Feast of the Martyr Susannah the Deaconess
ON JANUARY 1, 2012 at 6 PM, hope took in a quick breath, released everything it had left for this world, and lay ashen and still on a small bed in a nondescript room. I was sitting solitary by my father’s bedside, willing him to be released. Never did I think this task would be mine, as the youngest child and only daughter in the family. It was a beautiful and terrible assignment. At that time, I knew only that our 14-month family battle with brain cancer was over. I needed to wake my mother to tell her that her best friend and loving partner was gone. I had to call my brothers who had just returned to their homes from visits to say a painful goodbye to our father.
In the days that followed there were two services, one Mennonite and one Catholic (my father was both Mennonite and Catholic). Many people shared stories of how my dad had given them encouragement, believed in them, shared books and more books. There were many stories of touched lives. One pastor, whom my father had mentored, lingered long after the first service (the Mennonite vigil). I remember recognizing that he didn’t seem to want to leave, which would mean letting go, acknowledging the finality of this loss. We shared a brief conversation, both of us confirming what a source of light and hope my father had been. There was some comfort knowing that I wasn’t the only one feeling as if I’d lost access to a deep well of life-giving hope.
After the services, the reality of life without my dad sunk in. All of us grieve in our own ways and mine was deep and lingering. I am, as my husband likes to tell me, my father’s child. Caring, restless, idealistic, sensitive, and prone to dreaming like my father. Hopelessly on time (or early) for everything, bursting with the next idea, and riding waves of hope and despair almost as often as the changing weather of Kansas. Although, he was better than I at finding hope and resting in the assurance of his faith.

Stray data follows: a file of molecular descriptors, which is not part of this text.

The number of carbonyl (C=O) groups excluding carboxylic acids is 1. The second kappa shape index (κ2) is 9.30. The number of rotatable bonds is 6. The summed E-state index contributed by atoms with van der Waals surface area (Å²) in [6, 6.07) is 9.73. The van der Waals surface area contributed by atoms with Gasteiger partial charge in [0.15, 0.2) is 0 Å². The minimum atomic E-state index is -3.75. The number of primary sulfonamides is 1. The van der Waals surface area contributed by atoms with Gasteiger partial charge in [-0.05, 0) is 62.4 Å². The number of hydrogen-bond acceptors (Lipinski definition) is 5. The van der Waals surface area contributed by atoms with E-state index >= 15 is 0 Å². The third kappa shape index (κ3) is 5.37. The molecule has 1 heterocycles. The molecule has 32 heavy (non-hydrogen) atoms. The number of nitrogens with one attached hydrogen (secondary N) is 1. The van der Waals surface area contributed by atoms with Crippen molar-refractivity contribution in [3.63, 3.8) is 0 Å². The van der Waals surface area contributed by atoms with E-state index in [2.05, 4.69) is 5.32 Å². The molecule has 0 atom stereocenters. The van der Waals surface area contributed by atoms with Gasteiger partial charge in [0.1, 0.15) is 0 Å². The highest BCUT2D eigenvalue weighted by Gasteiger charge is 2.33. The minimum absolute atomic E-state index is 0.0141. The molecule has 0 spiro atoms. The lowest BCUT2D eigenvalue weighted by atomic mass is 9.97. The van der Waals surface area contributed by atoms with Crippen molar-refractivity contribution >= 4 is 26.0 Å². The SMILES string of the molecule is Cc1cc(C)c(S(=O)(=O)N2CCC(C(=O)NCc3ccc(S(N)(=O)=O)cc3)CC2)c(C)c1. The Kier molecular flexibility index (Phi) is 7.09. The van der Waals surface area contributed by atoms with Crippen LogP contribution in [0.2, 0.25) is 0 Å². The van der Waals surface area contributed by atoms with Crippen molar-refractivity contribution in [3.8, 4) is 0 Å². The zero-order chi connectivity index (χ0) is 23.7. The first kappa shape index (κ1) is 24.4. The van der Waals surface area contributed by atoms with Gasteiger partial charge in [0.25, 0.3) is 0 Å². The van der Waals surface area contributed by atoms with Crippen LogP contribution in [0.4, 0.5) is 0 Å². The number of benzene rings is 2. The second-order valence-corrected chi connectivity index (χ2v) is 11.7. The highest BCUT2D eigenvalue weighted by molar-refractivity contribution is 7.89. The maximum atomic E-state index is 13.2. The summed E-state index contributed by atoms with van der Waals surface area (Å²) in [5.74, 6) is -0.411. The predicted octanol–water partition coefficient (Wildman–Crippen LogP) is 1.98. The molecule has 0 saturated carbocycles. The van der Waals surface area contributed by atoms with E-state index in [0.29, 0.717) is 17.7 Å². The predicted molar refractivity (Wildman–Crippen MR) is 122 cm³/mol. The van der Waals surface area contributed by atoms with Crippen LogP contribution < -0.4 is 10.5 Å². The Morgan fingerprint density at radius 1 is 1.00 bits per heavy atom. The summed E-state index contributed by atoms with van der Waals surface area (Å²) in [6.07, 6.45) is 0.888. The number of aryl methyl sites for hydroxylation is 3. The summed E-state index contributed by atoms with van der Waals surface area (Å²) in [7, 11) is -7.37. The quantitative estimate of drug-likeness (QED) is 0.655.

And attend the Nativity Feast & the Eighth Day Symposium for free ($150 value)!
Join hundreds of others like you who want to renew our culture
And meet them at the Symposium by CLICKING HERE!
Overall, things were very gray in the year after my father’s passing, until I came closer to realizing what I was mourning. My dad was, for me, a beacon of hope and a source of love. I was drawn to him like a ship that has lost its way and seeks the friendly beam of a lighthouse. I realized I had depended on the inspiration, humor, and depth of understanding that my dad shared to help me navigate the rough waters of life. His love and faith in me were a constant guiding force and without them, I felt lost. I handled it in all the wrong ways, being snippy and morose and not talking about my sadness to anyone.
Realizing how great the loss had impacted me was a breakthrough. I don’t remember how or when I realized how to move on but I knew there was a way. I resolved to find hope and light again. I turned to quiet times in the outdoors, spiritual retreats, and books. I reread Sheldon Vanauken’s A Severe Mercy and was comforted by the narrator’s realization that people who die can still work on our behalf. I read Henri Nouwen’s The Return of the Prodigal and realized that perhaps it was time for me to stop acting as the young prodigal. It was time to seek to become more like the father and give what I had been accustomed to taking.
Once on a retreat, I talked to a priest and asked him, “Am I crazy for feeling like my dad is still present and communicating with me at times?” His reply, “No, you’re not. What would he say to you right now?” I could answer that question. He’d tell me to have hope. It’s been five years and that is still the message when I see my dad in my mind’s eye. A couple of months ago, on a particularly bad day, I came precariously close to firing God. I told God that I had no hope about a particular situation and if it didn’t get better, I was done with God. HA! Hope came showering down, like rain on a parched field. It is just too much a part of me and for that I am grateful.
I think of what my father often asked me, “Do you have hope?” I do. I know I have to keep seeking places and people who affirm this hope: my weekly church service, times with my grace filled mother, the work of places like Eighth Day Institute, and beautiful stories of saints, both ancient and modern. Hope slips through the hard dark places and provides just enough light for us to see the way. Julian of Norwich explains the care of God in with an analogy of a hazelnut: “It lasts and always will, because God loves it, and thus everything has its being through the love of God.” My father’s hope is part of the fabric of my being, as is the love of God. I will last, as will you, my friends. Let’s nurture the hope alive within us.
Ellen Herr Awe lives in Wichita and teaches for USD 259. She reads as much as possible, tends a little garden and cherishes spending time with her grandson.